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By Skip Cain
Defined in the dictionary as:
the act of putting something back into a prior condition.

In the classic car hobby, the word restoration (and it's variants) are widely used and abused. Anyone who is involved in buying or selling of classic automobiles has seen the abuse of these terms. "Restored", "frame off restoration","needs restoration",85% restored", "ground up restoration", etc. It's either not for sale because the owner wants to restore it one day (and it will continue to rot away) or it is too expensive because it was restored. (Somebody tell this guy that new seat covers and an Earl Schieb paint job is not a restoration.)

So just what is a restoration?

Well, I have these observations about this abused word.

I would classify a restoration into two stages, mechanical and body and paint. A mechanical restoration would include the complete drive train (engine, transmission, rear axles and differential) heating and cooling system electrical system, braking system,exhaust system, frame and suspension, and body mount bushings and hardware. All of these components should be completely disassembled and reconditioned and or rebuilt.

Body and Paint restoration includes sheetmetal, chrome, stainless steel and aluminum moldings, grill, glass, wheels, seats, dash, interior,and trunk compartment. I'm talking down to bare metal stripping, repairing or replacing metal panels, replating, anodizing, recovering and refinishing everything else.
Now the trick is to get all this done without exceeding the value of the vehicle. I will tell you right now the value of the vehicle is what someone is willing to pay for it, not some book value like CPI publishes. I will also tell you that unless you own a numbers matching 1970 LS6, or a genuine big block convertible SS, all this work, plus the price of the car will exceed what the book value of the car says it's worth. This fact will separate the men from the boys when it comes to a complete "restoration."

The people who spend the big bucks do so for love of the car, not to make a profit on it.

So you love your car, but where do you start on a restoration?
In my opinion, the car should be made to be safe and dependable first. Take care of the bad brakes, loose and weak suspension, etc. Then deal with the bad starter or fuel pump, carburetor, etc. You want to make the car mechanically sound and dependable before proceeding with the body and paint stage.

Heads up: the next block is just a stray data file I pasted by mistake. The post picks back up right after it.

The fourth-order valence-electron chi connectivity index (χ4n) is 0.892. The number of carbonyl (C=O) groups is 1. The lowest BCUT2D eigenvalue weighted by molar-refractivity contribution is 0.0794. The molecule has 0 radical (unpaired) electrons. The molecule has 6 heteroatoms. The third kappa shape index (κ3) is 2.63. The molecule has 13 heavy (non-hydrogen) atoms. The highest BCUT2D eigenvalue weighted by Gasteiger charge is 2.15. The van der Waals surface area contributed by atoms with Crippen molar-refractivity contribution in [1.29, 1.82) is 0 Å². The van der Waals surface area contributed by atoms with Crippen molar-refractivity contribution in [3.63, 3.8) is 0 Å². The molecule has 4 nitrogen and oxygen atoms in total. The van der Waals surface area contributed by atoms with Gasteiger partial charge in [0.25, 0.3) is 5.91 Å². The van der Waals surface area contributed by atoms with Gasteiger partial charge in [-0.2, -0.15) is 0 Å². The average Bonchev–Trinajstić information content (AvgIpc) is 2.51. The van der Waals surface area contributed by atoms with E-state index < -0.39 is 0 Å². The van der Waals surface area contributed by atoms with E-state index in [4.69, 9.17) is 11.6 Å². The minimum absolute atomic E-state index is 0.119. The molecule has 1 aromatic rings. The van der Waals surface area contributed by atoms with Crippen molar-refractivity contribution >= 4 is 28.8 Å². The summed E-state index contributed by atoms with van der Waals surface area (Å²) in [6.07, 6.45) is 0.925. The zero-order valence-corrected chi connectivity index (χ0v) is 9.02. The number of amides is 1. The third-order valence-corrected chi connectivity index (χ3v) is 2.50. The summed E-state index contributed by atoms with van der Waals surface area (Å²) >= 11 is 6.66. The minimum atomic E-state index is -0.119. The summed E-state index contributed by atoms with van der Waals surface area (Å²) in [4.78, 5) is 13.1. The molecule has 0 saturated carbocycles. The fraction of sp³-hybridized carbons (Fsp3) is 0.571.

The first order of this stage is to kill all the rampant rust. This means cutting out the rusty areas and welding in new metal. This is the only way to do it. Filling rust holes with Kitty Hair is a waste of time and effort. Only greedy profit seeking individuals or people who don't know any better do this. It will come back with a vengeance, bubbling up through that new paint.
Another bone of contention is the use of filler. Now the purists will brag that there is no "bondo" on their car, and if you look closely, you will be able to tell just where those seams and welds are. Lead filled seams and welds were what the factory used, but that was when "bondo" was just that. Today's high tech fillers (when properly applied) are vastly superior to the old "bondo" of thirty years ago. Even if you replace whole panels with factory NOS replacements, you will need to use filler,there's no getting around that fact. Even NOS panels have "factory waves" and "dings" from shipping and handling, or "shelf wear." O.K. enough said 'bout that.

After the first priority of killing rust and patching sheet metal is complete, the car will soon be ready for paint. First it will need filling around the seams and welds from sheetmetal repairs. I recommend the use of a waterproof filler called Duraglass by USC. This is excellent for filling the welds and patch panels. Just a light skim coat, followed by a premium plastic filler, such as Rage, by Evercoat. After the panels are sanded and " blocked", prime the sheet metal with PPG's DP 40, an excellent two part, self etching epoxy primer, then over this, shoot two or three coats of PPG's K200 surfacer/primer. After this is blocked and wet sanded, you'll be ready for the final paint. I recommend a BC/CC system such as DuPont's Chroma Base. It is very "user Friendly", dries fast and wet sands beautifully. Sounds simple right? Well it's not, nor is it cheap. Whatever you plan on spending, double it! However long you think it will take, double it. Hate to sound negative, but I'm basing this on my experience. If anyone tells you that a complete and thorough restoration such as I earlier described, is either cheap or quick, walk away. But, it is worth it, I think. You will have a piece of History, that will only appreciate with time, and you will be forced to turn down seriously tempting offers for the car. Just remember, you did it for the love of the car not for the money.